What is the last thing you used your phone to do? Was it to check out the score of a Lakers game? To research reviews on a new restaurant in town? Or to look up nearby towing companies for a friend having car trouble?
If you answered “yes” to any of these, you make up the large majority of “just-in-time” cell users, according to a nationally representative survey by the Pew Internet Project. Conducted between March 15 and April 3, 2012, results were culled from 2,254 adults age 18 and older.
According to the report, 70 percent of all cell phone owners and 86 percent of smartphone users have performed at least one of the following activities in the last 30 days (amounting to 62 percent of the entire adult population):
· Coordinate a meeting or get-together
· Solve an unexpected problem that they or someone else had encountered
· Decide whether to visit a business, such as a restaurant
· Find information to help settle an argument they were having
· Look up a score of a sporting event
· Get up-to-the-minute traffic or public transit information to help find the fastest way to get somewhere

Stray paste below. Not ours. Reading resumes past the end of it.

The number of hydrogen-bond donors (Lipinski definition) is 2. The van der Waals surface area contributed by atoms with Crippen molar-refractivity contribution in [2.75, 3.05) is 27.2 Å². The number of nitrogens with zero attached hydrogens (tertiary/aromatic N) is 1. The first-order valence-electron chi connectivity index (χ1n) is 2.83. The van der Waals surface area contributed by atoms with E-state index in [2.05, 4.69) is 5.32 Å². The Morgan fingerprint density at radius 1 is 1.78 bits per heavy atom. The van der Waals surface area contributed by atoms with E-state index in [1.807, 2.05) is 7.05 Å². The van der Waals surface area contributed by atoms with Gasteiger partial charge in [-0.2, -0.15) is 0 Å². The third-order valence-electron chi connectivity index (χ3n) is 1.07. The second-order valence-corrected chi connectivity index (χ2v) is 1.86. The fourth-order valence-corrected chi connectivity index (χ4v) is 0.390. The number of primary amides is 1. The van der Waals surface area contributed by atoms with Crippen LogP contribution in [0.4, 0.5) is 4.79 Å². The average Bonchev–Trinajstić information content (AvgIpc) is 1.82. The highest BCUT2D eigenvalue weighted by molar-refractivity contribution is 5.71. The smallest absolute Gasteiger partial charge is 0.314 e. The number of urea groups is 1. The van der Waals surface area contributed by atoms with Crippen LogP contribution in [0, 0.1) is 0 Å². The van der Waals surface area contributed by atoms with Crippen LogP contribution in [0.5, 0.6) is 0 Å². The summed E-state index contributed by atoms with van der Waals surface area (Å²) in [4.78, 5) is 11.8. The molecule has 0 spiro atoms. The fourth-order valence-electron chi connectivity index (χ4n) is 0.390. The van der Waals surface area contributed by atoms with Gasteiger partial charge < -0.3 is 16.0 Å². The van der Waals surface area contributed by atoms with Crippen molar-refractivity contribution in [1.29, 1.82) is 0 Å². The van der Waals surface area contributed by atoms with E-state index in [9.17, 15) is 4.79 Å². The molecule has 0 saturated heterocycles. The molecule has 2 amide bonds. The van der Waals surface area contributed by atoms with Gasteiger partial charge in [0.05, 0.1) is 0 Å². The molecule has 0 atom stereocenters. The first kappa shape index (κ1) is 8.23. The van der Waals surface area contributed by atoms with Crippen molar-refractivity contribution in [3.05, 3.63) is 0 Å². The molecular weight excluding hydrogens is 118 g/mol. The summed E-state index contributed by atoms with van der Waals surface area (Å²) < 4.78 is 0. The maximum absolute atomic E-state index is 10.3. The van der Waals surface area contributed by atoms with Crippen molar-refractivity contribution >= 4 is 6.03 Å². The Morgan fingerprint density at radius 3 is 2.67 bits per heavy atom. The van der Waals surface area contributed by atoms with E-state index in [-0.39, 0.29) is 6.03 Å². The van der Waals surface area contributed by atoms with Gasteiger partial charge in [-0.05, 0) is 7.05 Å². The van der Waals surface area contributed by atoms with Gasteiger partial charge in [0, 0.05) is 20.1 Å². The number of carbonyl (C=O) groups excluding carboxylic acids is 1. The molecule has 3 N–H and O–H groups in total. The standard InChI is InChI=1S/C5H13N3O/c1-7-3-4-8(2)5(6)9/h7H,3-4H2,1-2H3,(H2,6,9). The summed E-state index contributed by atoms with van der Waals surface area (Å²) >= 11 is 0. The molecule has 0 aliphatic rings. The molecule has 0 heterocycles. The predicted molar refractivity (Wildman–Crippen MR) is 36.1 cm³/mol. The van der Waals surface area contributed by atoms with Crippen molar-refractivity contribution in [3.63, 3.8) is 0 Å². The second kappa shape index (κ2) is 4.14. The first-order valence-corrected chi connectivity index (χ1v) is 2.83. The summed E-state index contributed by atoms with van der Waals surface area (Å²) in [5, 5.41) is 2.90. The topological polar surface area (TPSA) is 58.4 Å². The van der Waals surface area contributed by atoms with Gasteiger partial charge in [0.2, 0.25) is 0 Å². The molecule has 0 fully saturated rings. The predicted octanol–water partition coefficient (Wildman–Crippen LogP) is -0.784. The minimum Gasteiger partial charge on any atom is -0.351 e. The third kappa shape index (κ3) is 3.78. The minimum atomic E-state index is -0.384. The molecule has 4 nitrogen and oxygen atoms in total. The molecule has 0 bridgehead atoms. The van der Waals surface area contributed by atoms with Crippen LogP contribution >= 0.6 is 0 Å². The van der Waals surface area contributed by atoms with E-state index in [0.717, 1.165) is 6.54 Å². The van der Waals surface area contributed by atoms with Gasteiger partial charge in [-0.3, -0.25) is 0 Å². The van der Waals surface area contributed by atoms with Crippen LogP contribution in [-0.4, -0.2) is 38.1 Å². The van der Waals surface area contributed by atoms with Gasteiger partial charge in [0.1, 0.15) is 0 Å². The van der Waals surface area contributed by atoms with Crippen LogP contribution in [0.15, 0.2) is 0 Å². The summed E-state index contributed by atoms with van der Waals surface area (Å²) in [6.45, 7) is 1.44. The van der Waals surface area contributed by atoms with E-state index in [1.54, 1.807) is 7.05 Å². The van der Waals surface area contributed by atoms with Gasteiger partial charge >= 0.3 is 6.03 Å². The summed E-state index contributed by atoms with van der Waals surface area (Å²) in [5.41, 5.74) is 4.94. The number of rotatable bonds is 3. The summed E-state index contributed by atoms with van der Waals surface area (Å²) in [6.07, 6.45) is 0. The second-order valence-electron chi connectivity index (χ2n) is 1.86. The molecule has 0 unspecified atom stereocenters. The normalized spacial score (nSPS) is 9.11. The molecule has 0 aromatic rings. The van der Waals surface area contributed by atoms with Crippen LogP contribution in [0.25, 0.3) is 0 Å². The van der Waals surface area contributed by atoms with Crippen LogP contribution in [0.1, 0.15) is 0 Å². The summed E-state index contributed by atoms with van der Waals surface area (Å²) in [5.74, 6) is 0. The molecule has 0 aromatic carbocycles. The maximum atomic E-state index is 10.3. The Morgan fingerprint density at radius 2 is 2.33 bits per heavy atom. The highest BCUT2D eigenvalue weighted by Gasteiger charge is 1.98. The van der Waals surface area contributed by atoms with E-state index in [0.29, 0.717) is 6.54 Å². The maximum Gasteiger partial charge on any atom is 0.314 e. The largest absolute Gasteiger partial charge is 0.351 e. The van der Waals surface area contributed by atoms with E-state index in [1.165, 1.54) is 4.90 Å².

· Get help in an emergency situation
There is no doubt that the mobile industry is on fire right now. Ten years ago I would never have imagined being able to do any of these things with my cell phone, which, at the time was the clunky Nokia 6110, offering only three games (Memory, Logic and Snake, which is, in my opinion, one of the best free cell phone games ever), a calculator, clock, calendar and a currency converter.
As I continue to think about it, there so many possibilities with phones today, it is mind-boggling! To put it in perspective, I’ve come up with a list of all of the things I can do with my phone (I currently use an iPhone 4S) that I never would have anticipated doing a decade ago. They include:
· Check the weekly weather report here in Myrtle Beach or other areas in the U.S.
· Get turn-by-turn directions while driving.
· Ask my phone a question. And have it answer back!
· Download and listen to the new B.o.B album.
· Take a photo and immediately share it on Facebook and Twitter.
· Use the camera feature to check if I had bits of lunch stuck between my teeth.
· Record a video, post it to YouTube and watch it go viral (hopefully!).
· Program my TiVo/DVR from the road.
· Check the stock market.
· Leave myself notes.
· Utilize voice-to-text.
· Pay bills.
· Pay for lunch.
Did I miss anything?
Feel free to add more to the list in the comment section below!
For more information on the Pew study, click here.